Setting up Serial USB communication between STM32 and PC with Mbed library

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I hava an STM32 f401RE. I am using Mbed library for setting up a conexion from STM32 to PC. I want to send via serial a char sequence to the board. As an answer i expect a blinking LED. E.g: led1 results in LED ON, led2 results in LED OFF.

The problem is that i don't know how to set the port for the connection.

#include "mbed.h"
#include "USBSerial.h"

//Virtual serial port over USB
USBSerial serial;

int main(void) {

        serial.printf("I am a virtual serial port\r\n");

You can use the USBSerial interface to emulate a serial port over USB. You can use this serial port as an extra serial port or as a debug solution. It also communicates between Mbed and a computer.

I would like to do all the above(even thogh i don't know what does emulate a serial port over USB. What is that Virtual USB?).

I see that USBSerial constructor takes USBSerial (bool connect_blocking=true, uint16_t vendor_id=0x1f00, uint16_t product_id=0x2012, uint16_t product_release=0x0001). And i think i need to modify some of this adresses. The problem is that on Windows the ports are represented in Device Manager with COMxx and on Linux like ttyACMxx. How would i transform this in hexa adresses - is this what i have to do?

Ignore that 'b'. Your device is not seeing that 'b'. It is just being printed by serial terminal utility. Also I would like to mention what I got from your question is, you want to send some data from PC to board over Serial and if device receives that data, it should start blinking the LED. If that is correct, use the code below:

#include "mbed.h"

Serial pc(USBTX, USBRX); // tx, rx
DigitalOut led(LED1);    // If blinking doesn't work with LED1, Check the pin map for your board and pass the LED pin instead of LED1

char token = 'a';        // This is the character that you should send to trigger blinking
bool startBlinking = false;

int main() {

        if (pc.getc() == token) {
            startBlinking = true;
        if (startBlinking) {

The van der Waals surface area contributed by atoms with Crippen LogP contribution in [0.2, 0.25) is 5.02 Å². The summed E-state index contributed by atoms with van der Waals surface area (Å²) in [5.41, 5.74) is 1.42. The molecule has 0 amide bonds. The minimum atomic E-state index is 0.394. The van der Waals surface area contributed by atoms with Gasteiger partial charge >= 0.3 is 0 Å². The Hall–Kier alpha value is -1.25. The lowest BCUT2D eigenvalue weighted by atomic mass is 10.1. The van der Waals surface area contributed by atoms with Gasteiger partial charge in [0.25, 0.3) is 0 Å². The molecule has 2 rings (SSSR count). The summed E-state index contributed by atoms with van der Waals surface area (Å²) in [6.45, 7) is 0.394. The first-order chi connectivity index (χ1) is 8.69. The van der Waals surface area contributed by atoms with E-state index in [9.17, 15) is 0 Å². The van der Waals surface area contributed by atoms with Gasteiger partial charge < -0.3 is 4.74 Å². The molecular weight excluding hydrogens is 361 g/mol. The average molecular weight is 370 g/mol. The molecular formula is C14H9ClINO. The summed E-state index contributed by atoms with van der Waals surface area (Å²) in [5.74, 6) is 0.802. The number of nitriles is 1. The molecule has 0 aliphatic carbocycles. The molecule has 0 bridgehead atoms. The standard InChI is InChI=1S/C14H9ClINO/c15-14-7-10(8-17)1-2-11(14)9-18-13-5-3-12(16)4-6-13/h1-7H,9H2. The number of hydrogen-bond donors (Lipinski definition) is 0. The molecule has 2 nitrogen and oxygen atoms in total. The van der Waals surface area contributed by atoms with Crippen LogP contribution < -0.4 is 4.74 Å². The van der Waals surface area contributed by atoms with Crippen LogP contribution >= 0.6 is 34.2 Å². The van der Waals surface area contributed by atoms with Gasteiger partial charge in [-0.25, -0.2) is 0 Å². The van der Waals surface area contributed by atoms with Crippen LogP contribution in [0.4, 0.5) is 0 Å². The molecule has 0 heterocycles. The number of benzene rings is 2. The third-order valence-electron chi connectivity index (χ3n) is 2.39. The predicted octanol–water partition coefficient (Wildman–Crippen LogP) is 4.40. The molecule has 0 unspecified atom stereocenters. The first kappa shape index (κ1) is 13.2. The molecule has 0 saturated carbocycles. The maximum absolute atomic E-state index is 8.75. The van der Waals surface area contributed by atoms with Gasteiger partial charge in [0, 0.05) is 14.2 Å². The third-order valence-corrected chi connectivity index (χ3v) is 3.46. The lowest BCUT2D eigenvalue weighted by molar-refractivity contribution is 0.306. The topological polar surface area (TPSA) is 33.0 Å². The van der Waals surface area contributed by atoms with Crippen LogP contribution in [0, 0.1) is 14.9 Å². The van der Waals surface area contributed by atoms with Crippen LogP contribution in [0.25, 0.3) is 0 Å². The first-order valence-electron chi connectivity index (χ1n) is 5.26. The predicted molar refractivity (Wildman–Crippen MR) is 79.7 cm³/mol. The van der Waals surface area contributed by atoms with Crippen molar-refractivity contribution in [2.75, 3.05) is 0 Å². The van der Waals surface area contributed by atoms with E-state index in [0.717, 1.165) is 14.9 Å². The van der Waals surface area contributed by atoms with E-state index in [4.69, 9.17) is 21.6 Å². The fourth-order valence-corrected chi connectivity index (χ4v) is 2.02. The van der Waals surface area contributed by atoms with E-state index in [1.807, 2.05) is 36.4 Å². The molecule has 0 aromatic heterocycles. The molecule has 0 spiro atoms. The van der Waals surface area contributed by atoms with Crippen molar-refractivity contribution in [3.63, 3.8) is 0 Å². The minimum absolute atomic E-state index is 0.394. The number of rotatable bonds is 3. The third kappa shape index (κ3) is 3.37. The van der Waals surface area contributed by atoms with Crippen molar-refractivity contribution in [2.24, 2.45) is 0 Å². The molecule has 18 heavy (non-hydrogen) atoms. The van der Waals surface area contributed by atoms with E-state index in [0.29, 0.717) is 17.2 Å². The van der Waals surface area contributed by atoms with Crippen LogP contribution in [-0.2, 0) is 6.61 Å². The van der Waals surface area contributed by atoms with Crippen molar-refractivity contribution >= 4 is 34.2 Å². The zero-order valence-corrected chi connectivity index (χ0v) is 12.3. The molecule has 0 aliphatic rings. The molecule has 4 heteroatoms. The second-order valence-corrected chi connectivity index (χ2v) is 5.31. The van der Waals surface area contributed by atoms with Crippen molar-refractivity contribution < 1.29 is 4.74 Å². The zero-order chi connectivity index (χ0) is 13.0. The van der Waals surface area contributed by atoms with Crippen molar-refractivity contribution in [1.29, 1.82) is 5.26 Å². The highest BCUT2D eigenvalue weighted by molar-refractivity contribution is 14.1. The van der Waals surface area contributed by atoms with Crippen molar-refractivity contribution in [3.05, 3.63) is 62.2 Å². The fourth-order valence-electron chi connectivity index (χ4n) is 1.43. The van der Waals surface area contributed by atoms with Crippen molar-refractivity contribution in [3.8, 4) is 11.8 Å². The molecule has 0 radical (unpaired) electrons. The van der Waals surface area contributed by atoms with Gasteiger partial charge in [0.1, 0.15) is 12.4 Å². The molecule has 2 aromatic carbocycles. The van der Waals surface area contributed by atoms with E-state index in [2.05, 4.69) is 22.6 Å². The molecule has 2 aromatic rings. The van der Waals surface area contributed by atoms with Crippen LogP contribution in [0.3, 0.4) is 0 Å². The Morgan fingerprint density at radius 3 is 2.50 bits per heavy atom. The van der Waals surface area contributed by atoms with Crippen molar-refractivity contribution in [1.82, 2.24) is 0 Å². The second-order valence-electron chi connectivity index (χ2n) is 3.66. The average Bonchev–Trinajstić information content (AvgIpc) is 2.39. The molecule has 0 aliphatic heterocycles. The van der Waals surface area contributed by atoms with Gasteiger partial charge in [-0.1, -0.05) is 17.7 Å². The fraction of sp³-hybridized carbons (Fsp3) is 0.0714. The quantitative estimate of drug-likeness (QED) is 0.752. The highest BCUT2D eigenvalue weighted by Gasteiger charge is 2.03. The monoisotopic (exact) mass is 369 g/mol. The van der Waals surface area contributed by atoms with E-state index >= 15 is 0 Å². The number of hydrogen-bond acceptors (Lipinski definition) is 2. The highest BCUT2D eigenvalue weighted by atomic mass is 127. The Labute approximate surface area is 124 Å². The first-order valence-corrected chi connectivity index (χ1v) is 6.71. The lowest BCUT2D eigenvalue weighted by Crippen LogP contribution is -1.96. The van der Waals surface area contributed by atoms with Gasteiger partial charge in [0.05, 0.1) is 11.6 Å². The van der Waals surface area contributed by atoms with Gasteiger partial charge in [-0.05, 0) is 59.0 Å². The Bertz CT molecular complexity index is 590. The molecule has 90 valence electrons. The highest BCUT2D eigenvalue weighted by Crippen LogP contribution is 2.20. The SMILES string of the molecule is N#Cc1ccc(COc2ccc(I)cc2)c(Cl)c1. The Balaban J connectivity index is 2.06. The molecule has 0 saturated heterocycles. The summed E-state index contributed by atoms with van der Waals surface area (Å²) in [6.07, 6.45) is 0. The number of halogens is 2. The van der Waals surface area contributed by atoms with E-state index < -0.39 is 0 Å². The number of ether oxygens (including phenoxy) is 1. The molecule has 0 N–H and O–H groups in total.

led = 1;
            led = 0;

SerialPC, See Windows-serial-configuration for full details about setting up Windows for serial It is common to use a terminal application on the host PC to communicate with the Communication over the USB Serial port simply uses the standard Serial modify the settings of both the Serial Interface and the Host PC application! Setting up Serial USB communication between STM32 and PC with Mbed library Hot Network Questions Agile: in a sprint retro can I bring up a negative which isn't affecting me personally but I know another team member has a problem with it?

You should not have to transform anything or mess with the USB product_id or vendor_id, an mbed serial port should show as any other serial port so if it doesn't for you it means you are having driver issues.

On most recent Linux distros the device should show something similar to the following kernel messages:

 cdc_acm 5-2:1.1: ttyACM0: USB ACM device
 usbcore: registered new interface driver cdc_acm
 cdc_acm: v0.26:USB Abstract Control Model driver for USB modems and ISDN adapters

On Windows, you will probably need to install drivers. After you do that, the serial port should show as mbed Serial Port (COMx) on your Device Manager. There are many places you can get troubleshooting help, see here, for instance.

The fact that you are getting nothing on both Windows and Linux makes one wonder if you are using the right cable (some USB cables work only for charging and are no good for your purposes, and some others simply fail after a while). I would first make sure your cable works with other devices (obviously not for charging only). There is also the possibility your board went (or came from the factory) bad, but that's quite unlikely.

Serial, Log in or Sign up One of the Serial connections goes via the mbed USB port, allowing you to easily communicate with your host PC. Import librarymbed route to the interface USB Serial port so you can communicate with a host PC. The default setting for a Serial connection on the mbed Microcontroller is 9600 baud. Communication over the USB Serial port simply uses the standard Serial Interface, specifying the internal (USBTX, USBRX) pins to connect to the Serial Port routed over USB. The Serial Interface defaults to a 9600 baud standard serial connection (8 bits, 1 stop bit, no parity), so your host program should be set to the same settings.